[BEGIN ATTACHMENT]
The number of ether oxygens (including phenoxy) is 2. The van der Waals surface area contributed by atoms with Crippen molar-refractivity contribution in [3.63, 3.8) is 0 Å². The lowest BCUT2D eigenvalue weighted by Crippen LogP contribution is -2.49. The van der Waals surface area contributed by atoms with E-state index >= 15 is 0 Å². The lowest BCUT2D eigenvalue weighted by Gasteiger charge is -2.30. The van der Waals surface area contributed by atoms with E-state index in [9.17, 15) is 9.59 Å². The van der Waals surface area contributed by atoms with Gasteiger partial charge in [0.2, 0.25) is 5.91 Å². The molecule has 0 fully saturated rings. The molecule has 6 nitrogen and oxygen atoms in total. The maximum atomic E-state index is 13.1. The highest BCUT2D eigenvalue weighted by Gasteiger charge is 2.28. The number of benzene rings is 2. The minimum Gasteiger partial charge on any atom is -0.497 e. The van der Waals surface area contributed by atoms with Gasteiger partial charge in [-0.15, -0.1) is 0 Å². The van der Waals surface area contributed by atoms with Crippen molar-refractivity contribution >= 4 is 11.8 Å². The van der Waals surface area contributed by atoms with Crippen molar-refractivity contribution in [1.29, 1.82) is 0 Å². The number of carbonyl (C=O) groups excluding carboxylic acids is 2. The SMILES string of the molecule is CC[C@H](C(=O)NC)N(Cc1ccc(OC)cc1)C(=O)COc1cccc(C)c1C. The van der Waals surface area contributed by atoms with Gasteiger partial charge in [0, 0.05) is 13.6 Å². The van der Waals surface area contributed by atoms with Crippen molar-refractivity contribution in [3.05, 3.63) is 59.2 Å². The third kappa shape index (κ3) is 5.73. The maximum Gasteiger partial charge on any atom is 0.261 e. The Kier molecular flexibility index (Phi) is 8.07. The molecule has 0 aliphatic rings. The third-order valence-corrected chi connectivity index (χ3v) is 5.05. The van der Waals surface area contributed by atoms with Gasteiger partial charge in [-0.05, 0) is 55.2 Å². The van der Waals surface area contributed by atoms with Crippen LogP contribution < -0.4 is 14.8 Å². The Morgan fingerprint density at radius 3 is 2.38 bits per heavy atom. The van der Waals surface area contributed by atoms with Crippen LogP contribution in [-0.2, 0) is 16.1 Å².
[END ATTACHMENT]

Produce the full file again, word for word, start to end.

The number of ether oxygens (including phenoxy) is 2. The van der Waals surface area contributed by atoms with Crippen molar-refractivity contribution in [3.63, 3.8) is 0 Å². The lowest BCUT2D eigenvalue weighted by Crippen LogP contribution is -2.49. The van der Waals surface area contributed by atoms with E-state index >= 15 is 0 Å². The lowest BCUT2D eigenvalue weighted by Gasteiger charge is -2.30. The van der Waals surface area contributed by atoms with E-state index in [9.17, 15) is 9.59 Å². The van der Waals surface area contributed by atoms with Gasteiger partial charge in [0.2, 0.25) is 5.91 Å². The molecule has 0 fully saturated rings. The molecule has 6 nitrogen and oxygen atoms in total. The maximum atomic E-state index is 13.1. The highest BCUT2D eigenvalue weighted by Gasteiger charge is 2.28. The number of benzene rings is 2. The minimum Gasteiger partial charge on any atom is -0.497 e. The van der Waals surface area contributed by atoms with Gasteiger partial charge in [-0.15, -0.1) is 0 Å². The van der Waals surface area contributed by atoms with Crippen molar-refractivity contribution >= 4 is 11.8 Å². The van der Waals surface area contributed by atoms with Crippen molar-refractivity contribution in [1.29, 1.82) is 0 Å². The number of carbonyl (C=O) groups excluding carboxylic acids is 2. The SMILES string of the molecule is CC[C@H](C(=O)NC)N(Cc1ccc(OC)cc1)C(=O)COc1cccc(C)c1C. The van der Waals surface area contributed by atoms with Gasteiger partial charge in [0, 0.05) is 13.6 Å². The van der Waals surface area contributed by atoms with Crippen molar-refractivity contribution in [3.05, 3.63) is 59.2 Å². The third kappa shape index (κ3) is 5.73. The maximum Gasteiger partial charge on any atom is 0.261 e. The Kier molecular flexibility index (Phi) is 8.07. The molecule has 0 aliphatic rings. The third-order valence-corrected chi connectivity index (χ3v) is 5.05. The van der Waals surface area contributed by atoms with Gasteiger partial charge in [-0.05, 0) is 55.2 Å². The van der Waals surface area contributed by atoms with Crippen LogP contribution < -0.4 is 14.8 Å². The Morgan fingerprint density at radius 3 is 2.38 bits per heavy atom. The van der Waals surface area contributed by atoms with Crippen LogP contribution in [-0.2, 0) is 16.1 Å².